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8.4. Trace table for while loops

Here is the general form of a while construct:

    # [ A ]
    while C:
        # [ X ]
        ...

The trace table work you use to verify while loops is quite similar to the method described in Section 8.3, “Trace table for definite iteration”. Reviewing the proof rule discussed in Section 6.4, “The while loop rule”, recall there are three parts. There is no need for trace tables in proving termination, or in proving the trivial case where the condition is initially false.

For the third part, where you prove that doing the loop body's intended function X followed by doing C achieves the state changes in C, constructing a trace table can help you reason about the correctness of the loop.

For example, we'll use the joiner2 function defined in Section 6.4, “The while loop rule”.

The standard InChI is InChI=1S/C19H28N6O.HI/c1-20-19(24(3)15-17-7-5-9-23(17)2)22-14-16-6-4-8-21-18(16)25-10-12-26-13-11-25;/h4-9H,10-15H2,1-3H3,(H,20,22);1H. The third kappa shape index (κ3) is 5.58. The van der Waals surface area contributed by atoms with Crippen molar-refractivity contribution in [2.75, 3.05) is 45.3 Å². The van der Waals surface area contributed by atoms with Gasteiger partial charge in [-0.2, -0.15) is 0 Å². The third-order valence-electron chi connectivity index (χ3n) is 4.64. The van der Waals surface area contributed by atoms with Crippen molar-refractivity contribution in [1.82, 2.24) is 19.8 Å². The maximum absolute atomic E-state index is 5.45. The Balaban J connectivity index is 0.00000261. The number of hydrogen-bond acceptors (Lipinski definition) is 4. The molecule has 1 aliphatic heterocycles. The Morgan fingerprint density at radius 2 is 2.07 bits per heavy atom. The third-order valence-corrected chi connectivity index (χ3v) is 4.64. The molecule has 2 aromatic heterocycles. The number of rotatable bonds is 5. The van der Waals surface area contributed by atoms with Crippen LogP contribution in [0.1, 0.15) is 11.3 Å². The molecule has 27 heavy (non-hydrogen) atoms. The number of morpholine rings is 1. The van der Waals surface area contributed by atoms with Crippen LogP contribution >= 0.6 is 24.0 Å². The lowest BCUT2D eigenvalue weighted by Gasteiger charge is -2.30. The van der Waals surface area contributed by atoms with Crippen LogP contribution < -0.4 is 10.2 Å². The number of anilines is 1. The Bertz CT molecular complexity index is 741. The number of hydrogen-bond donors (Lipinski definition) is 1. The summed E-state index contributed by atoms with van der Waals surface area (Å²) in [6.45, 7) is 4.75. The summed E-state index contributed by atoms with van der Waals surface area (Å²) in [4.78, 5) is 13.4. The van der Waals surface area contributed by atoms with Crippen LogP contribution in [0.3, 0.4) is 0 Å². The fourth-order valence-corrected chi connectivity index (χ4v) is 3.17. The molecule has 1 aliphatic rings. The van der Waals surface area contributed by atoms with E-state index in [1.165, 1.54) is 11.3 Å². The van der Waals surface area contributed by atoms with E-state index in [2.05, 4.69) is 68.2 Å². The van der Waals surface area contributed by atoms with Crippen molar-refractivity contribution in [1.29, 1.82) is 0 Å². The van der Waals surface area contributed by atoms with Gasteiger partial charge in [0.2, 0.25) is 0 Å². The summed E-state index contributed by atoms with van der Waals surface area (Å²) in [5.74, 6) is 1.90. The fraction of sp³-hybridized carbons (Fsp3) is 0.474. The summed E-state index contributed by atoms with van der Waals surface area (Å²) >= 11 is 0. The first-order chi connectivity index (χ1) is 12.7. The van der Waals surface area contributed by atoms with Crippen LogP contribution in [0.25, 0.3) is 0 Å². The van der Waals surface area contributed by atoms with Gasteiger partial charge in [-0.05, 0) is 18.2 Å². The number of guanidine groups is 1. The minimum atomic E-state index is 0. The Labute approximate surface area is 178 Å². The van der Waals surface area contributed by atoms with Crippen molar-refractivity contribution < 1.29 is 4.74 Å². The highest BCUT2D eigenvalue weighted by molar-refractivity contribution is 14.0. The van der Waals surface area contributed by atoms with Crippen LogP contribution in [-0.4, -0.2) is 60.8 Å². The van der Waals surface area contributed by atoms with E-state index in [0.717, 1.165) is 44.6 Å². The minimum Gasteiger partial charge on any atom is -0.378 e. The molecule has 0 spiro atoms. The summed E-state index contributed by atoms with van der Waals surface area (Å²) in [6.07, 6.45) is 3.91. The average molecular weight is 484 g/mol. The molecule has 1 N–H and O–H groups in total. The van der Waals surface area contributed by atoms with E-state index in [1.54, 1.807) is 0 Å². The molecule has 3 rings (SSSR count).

In this trace table, there are three columns. The first column shows the state after prime [1]. The second column shows the state after executing intended function [2 body] once. The third column shows the state after executing [2]. The correctness test is that the final values of the state items must match the overall intended function for joiner2.

State item[1][2 body][2]
prefix '' connector connector
result '' pieceList[0] pieceList[0]+connector+(elements of pieceList[1:] separated by connector)
L copy of pieceList copy of pieceList[1:] empty

The correctness test is to compare the returned value, “pieceList[0]+connector+(elements of pieceList[1:] separated by connector)”, with the desired function value, “elements of (pieceList) separated by (connector)”: they match.